(8) That the policeman Vicente Villaflor had seen several times the said cap used by Cirilo Lofranco before that time and that he could identify it as the cap of Cirilo Lofranco.
(9) That a woman called Ines, some days after the occurrence which took place on the night of the 22d day of February, 1926, found in a group of buri trees near the road a bolo; that said bolo was shown to Crisanto Bontuyan, who recognized it as the bolo of Florentino Bores. The said Ines, however, died before the trial of the present cause.
(10) That sometime later Victorino Bontuyan while he was cutting sugar cane found in the field a hammer wrapped in a bloody shirt; that the place where the hammer was found was about 40 brazas from the house of the deceased.
(11) That about 9 o’clock of the 23d day of February, 1926, Juan Bta. Goitia, the health officer of the district, was called and made an examination of the body of Florentino Bores; that he found the deceased sitting upon the floor with his back supported by one of the legs of the bed and his head resting on the side of the same; that the bed, the petate and bed clothing were filled with blood; that he found thirty-five wounds upon the body of Florentino Bores (Exhibit P, p. 72); that wound No. 35 of said exhibit was found upon the right side of his temple and was about 2 inches in diameter and that he believed that the skull had been fractured; that said wound was necessarily fatal; that a great portion of said thirty-five wounds were caused with a blunt instrument in the form of a circle; that the others were produced by a sharp instrument; that the said doctor also held an autopsy upon the cadaver of Lucio Leyson, the other victim of the crime, and found a wound of 11 centimeters long and 5 centimeters wide caused with a sharp instrument, situated transversely across the abdominal region.
(12) That while Filemon Cabigas presented no proof in his exculpation, he did declare outside of court, in an alleged confession or statement, that his codefendant Cirilo Lofranco was in the house of Florentino Bores and remained in the same during the night of the 22d day of February, 1926, and that he took no part in the aggression against Bores; that Florentino Bores could not cry out because of the threats with a dagger made by Cirilo Lofranco (Exhibit N, p. 56). In a memorandum prepared by the justice of the peace (p. 10) it appears that Filemon Cabigas declared upon arraignment that he was guilty.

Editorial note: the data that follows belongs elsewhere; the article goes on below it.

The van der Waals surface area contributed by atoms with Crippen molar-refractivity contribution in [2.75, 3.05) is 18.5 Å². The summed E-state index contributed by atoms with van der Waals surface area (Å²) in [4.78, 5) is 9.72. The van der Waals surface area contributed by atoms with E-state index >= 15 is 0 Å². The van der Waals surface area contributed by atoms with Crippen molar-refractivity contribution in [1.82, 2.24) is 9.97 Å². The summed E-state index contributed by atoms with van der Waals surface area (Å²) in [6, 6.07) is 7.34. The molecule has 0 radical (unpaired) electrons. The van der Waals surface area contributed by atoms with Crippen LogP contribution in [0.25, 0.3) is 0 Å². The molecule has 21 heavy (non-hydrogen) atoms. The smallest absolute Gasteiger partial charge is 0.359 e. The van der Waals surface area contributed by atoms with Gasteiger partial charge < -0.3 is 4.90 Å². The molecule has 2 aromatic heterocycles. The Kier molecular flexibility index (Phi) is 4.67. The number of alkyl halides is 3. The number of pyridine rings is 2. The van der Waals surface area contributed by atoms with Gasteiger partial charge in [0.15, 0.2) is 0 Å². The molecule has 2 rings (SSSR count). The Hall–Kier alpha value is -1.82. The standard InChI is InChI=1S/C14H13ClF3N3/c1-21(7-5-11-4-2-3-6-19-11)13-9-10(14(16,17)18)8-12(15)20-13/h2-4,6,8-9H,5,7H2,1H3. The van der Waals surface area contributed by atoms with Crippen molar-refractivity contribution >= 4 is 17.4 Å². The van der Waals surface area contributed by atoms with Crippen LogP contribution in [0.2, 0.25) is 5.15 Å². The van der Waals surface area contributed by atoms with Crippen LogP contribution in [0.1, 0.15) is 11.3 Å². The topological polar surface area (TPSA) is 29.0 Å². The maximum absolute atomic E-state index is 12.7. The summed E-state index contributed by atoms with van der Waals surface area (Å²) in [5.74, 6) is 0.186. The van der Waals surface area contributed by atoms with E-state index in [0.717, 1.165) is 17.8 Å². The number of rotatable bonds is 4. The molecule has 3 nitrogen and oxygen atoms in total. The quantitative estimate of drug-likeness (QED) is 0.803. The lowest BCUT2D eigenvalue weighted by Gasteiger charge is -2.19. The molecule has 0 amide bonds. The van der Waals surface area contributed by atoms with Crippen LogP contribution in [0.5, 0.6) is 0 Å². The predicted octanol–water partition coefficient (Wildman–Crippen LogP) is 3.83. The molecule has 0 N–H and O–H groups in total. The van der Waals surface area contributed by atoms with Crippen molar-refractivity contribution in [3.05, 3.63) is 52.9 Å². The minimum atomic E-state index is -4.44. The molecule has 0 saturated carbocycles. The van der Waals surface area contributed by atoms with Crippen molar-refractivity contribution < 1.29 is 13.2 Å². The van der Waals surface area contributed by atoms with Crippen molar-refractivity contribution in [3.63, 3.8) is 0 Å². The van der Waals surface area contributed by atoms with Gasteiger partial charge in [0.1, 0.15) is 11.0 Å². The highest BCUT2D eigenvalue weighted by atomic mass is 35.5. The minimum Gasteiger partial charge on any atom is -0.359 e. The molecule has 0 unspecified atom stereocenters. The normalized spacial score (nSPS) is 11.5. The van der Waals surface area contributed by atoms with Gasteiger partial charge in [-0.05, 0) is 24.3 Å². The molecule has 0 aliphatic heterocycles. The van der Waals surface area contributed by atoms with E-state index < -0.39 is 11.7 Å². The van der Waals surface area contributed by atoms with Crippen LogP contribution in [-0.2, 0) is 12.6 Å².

(13) That the accused Cirilo Lofranco also made an extra-judicial declaration to the police, in which he admitted that he had gone to the house of Florentino Bores on the night in question, but that he did not take any part in the commission of the crime (Exhibit O, p. 67). Cirilo Lofranco at the beginning of the preliminary examination declared that he was guilty. During the trial of the cause, however, Cirilo Lofranco stated that he declared that he was guilty of the crime charged before the justice of the peace because he had been abused by the policemen and was promised his liberty providing he declared that he was guilty. During the trial of the cause he testified as a witness and attempted to show that he was not guilty of the crime charged.
(14) The record shows that of the two pairs of slippers which were found in the house of Florentino Bores (Exhibits K and L) one pair fit the feet of Cirilo Lofranco and the other the feet of Filemon Cabigas. The record also shows that the cap (Exhibit F) fit the head of Cirilo Lofranco and was too small for Filemon Cabigas; that the hat which was found in the house of Florentino Bores fit the head of Filemon Cabigas and was too large for the head of Cirilo Lofranco. The bloody shirt mentioned above (Exhibit E) fit the body of Filemon Cabigas more nearly than the body of Lofranco.
During the trial of the case Filemon Cabigas renounced his right to present any proof whatever (p. 99). The only proof which Cirilo Lofranco presented was his own declaration. He declared that he was a gambler by profession; that he declared that he was guilty before the justice of the peace because the policeman had said to him that he would be given his liberty to be used as a witness. Vicente Villaflor, the policeman who, Cirilo Lofranco said, had promised him his liberty, denied positively that he had made any such promises.
After hearing the evidence adduced during the trial of the cause the Honorable Adolph Wislizenus, judge, found the said accused guilty of the crime of frustrated robbery with double assassination, with the qualifying circumstance of alevosia, with the aggravating circumstances of known premeditation, nocturnity and morada, and sentenced each of them with the penalty of death. From that decision an appeal was taken to the Supreme Court. During the pendency of the appeal Cirilo Lofranco died and the appeal as to him was dismissed with one-half of the costs de oficio.